Facebook’s Libra could potentially solve some of the problems that have plagued the international payments market for years now, but it might also create others if the regulators don’t get creative. This is according to a European Central banker who was speaking to German federal parliament Bundestag on September 25.
Wakeup call to Central banks and Regulators
ECB banker Benoit Coeure said that Facebook’s Libra was no doubt a wakeup call to central banks and policy makers, and both of those parties should respond to the challenges accordingly. He added that Stablecoins particularly the Libra, had the potential to connect 1.7 Billion people globally who are now off the financial grid, while also making cross-border payments cheaper, faster and more efficient. In improving access and cross-border retail payments processing, Libra could address two key challenges that the current market systems have not addressed.
Libra’s potential Global Footprint
Libra which is supported by a consortium led by Facebook will be connected to a huge existing user base, which gives it a true global footprint according to Coeure. Benoit Coeure who is the chair of the committee on payments and market infrastructures at the Bank for international settlements, and also head of the Group of Seven (G7) committee on Stablecoins; raises some concerns about Stablecoins.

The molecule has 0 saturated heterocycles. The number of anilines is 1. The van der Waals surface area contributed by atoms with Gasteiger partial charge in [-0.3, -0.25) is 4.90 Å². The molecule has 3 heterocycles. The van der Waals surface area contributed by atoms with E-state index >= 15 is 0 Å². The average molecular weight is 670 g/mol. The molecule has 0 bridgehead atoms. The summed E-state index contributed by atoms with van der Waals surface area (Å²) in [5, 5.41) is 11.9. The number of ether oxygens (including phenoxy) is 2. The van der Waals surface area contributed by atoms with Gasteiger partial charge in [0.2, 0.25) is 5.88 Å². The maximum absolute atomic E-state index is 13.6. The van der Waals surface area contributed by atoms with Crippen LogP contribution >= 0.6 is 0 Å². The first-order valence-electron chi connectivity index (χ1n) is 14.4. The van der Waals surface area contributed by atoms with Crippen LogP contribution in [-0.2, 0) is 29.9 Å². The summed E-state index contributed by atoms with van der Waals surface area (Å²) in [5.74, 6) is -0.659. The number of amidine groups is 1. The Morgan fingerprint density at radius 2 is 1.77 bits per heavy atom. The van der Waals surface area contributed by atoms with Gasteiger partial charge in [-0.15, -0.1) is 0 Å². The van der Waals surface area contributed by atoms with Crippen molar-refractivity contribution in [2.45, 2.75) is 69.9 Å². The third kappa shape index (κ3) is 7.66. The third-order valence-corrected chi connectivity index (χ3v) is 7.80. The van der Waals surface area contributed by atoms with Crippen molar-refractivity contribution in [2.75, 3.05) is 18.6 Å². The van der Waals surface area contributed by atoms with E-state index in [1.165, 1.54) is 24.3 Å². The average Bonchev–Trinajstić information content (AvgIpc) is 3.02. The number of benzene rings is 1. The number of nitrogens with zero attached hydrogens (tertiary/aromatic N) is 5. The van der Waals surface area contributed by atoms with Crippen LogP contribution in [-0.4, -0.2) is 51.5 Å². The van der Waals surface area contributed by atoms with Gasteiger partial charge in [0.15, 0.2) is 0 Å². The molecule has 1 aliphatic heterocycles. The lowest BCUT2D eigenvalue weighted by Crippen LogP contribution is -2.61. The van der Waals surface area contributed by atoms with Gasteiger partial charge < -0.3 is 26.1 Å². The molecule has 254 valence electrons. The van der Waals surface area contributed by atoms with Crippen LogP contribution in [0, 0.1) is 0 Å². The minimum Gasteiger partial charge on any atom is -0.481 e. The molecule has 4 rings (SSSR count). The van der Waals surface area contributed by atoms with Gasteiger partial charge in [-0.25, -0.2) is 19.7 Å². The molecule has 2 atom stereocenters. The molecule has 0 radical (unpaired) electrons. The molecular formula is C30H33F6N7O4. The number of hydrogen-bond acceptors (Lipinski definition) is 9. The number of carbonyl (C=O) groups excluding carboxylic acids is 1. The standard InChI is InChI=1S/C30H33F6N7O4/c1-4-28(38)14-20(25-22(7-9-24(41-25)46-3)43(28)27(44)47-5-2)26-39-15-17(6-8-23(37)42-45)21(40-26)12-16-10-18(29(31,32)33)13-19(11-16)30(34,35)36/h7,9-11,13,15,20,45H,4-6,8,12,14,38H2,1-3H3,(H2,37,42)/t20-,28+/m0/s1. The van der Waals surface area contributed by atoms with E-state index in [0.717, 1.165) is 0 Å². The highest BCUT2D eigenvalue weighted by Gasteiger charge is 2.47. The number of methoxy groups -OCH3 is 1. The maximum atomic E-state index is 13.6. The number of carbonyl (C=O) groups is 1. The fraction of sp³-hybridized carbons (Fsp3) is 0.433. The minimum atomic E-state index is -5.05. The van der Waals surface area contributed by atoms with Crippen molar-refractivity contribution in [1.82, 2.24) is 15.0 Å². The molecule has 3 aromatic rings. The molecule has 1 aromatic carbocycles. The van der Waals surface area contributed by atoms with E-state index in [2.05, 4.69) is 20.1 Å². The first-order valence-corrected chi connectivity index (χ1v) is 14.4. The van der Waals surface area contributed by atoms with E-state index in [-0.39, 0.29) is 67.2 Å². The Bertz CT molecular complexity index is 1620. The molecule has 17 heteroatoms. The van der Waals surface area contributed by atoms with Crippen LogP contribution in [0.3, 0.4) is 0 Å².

He is of the opinion that Stablecoins like Libra can become viable tools for money laundering and international terrorism. He also adds that Stablecoins could just disrupt financial stability and monetary policy, since they could affect money supply outside the normal channels. He also seemed to second the positions taken by the finance Ministries in France and Germany about possible infringement of local currencies.
“There may be the risk of the monetary sovereignty of countries being infringed,”
Call for Regulation
While he believes that a lot can be done to regulate Stablecoins within the existing policy frameworks, he also advocates for new moves to be made. He believes new rules need to be applied in a globally consistent manner. His comments come at a time when Facebook’s Libra is facing increased scrutiny from the U.S Congress due to fears that it might outdo the U.S dollar, while also facing open hostility from France, Germany, and China.